Gay men more vulnerable to drops in quality of life after prostate treatment

Nancy Ferrari

Senior editor, Harvard Health

According to a study presented at the American Urological Association’s (AUA) annual meeting in May, gay men treated for prostate cancer have a lower quality-of-life after treatment than the population of prostate cancer patients as a whole. The study, which is the first to measure the impact of prostate cancer on gay men, relied on previously published data from a general population of men treated for the disease as a point of comparison.

Through an Internet-based survey, 92 gay men from the United States and Canada answered questions relating to urinary, bowel, and hormone symptoms. Compared to their heterosexual counterparts, they reported worse physical and mental health functioning, poorer sexual and ejaculatory function, and a greater fear that their cancer would return.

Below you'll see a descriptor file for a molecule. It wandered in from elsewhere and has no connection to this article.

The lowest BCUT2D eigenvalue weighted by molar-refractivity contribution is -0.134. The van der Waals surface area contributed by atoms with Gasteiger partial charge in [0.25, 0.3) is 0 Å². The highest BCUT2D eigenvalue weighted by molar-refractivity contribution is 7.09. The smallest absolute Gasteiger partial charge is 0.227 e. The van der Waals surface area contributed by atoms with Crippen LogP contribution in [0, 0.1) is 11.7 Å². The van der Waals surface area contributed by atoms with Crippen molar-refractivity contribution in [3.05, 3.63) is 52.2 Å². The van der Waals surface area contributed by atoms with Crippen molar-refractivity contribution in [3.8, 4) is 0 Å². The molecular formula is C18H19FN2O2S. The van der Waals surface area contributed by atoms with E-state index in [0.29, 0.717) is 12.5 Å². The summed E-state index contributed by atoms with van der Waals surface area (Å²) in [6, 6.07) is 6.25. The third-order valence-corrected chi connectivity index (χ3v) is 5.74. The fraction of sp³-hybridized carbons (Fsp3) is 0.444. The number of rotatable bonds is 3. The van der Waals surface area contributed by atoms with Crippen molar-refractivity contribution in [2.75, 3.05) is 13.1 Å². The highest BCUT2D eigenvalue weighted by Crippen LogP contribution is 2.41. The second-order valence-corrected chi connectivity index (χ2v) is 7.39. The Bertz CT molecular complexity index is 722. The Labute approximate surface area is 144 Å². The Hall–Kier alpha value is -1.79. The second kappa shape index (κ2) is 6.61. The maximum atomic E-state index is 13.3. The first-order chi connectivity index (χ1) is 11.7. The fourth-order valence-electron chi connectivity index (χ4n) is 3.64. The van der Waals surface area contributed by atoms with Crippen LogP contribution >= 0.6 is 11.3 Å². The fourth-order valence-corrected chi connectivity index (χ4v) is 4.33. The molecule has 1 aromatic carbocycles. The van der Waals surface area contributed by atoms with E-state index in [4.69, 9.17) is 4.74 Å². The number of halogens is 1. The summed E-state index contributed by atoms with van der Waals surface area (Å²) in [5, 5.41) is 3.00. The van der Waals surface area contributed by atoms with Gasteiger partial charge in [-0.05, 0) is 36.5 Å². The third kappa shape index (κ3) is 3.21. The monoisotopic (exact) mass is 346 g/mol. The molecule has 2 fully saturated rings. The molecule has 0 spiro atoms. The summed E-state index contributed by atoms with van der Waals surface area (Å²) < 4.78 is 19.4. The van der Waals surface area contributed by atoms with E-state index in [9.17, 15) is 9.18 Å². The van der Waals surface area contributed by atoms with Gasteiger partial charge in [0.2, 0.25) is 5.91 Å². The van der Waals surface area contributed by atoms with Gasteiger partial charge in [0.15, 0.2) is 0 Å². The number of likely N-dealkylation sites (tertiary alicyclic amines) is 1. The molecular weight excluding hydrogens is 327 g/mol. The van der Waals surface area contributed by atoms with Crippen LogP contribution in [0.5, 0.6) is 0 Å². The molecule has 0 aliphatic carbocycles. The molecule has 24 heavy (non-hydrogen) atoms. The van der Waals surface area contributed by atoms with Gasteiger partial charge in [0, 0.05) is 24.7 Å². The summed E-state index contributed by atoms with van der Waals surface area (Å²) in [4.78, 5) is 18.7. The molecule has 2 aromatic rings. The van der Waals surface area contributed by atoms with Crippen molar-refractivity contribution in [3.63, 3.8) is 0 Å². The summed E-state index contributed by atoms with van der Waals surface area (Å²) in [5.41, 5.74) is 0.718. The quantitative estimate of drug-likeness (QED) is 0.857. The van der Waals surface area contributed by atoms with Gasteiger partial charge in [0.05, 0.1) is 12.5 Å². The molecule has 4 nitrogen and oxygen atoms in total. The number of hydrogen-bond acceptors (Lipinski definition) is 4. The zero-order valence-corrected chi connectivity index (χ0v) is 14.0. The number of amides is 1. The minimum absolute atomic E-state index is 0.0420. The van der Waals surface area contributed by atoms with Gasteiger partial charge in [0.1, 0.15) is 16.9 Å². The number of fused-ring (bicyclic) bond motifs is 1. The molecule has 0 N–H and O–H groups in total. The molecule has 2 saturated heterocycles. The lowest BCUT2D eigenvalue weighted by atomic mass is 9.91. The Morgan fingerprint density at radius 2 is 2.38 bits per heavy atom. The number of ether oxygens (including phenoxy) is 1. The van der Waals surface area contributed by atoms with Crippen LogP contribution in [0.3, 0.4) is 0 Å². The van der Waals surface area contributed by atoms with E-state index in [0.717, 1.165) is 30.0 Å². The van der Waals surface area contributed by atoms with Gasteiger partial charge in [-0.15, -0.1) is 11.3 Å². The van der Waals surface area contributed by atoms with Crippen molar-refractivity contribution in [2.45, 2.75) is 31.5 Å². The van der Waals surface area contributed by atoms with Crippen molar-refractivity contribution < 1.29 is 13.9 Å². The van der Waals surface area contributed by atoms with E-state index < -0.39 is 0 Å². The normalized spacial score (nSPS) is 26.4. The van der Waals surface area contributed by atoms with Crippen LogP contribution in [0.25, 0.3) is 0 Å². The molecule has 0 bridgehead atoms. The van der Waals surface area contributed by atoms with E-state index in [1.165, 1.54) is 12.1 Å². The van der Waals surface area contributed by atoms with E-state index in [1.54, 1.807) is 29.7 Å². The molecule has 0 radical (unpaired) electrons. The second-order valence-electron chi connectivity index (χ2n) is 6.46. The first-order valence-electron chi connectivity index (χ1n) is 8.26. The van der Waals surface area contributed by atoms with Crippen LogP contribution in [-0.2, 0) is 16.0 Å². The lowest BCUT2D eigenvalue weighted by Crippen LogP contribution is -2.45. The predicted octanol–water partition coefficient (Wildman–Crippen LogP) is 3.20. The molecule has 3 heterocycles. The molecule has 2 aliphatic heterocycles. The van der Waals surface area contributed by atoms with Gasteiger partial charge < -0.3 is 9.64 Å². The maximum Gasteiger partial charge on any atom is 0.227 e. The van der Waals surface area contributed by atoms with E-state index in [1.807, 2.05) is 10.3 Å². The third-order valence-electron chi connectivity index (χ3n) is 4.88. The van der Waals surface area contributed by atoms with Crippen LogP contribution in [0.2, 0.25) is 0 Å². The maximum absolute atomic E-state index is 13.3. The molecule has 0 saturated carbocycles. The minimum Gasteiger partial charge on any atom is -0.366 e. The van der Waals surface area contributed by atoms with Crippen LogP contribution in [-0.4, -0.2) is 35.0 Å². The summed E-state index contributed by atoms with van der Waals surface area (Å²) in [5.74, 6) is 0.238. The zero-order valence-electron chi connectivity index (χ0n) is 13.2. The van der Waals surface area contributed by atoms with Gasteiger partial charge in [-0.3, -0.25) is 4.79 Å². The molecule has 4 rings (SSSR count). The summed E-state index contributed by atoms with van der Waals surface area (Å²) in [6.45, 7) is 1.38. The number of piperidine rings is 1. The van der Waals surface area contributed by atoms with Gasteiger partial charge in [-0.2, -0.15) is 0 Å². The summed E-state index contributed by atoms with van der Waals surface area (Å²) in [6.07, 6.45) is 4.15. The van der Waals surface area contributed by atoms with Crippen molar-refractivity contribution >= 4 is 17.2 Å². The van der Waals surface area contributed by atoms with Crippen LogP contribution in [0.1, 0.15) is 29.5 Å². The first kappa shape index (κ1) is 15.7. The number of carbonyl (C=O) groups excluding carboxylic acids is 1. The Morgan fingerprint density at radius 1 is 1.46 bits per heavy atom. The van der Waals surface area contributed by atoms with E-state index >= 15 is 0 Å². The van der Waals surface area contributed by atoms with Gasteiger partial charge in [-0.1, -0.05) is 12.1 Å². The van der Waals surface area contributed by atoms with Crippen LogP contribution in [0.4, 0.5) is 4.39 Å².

“This is one of the early studies demonstrating that quality of life is more significantly impacted by prostate cancer in the gay population,” said Dr. Tomas Griebling, the AUA spokesman who moderated the press briefing.

Literature on this topic is limited; additional research may help determine why gay men experience the effects of prostate cancer treatment more acutely than straight men. Of note, these findings are considered preliminary because they have not yet been published in a peer-reviewed journal.

Posted May 25, 2011

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  2. John Mulvihill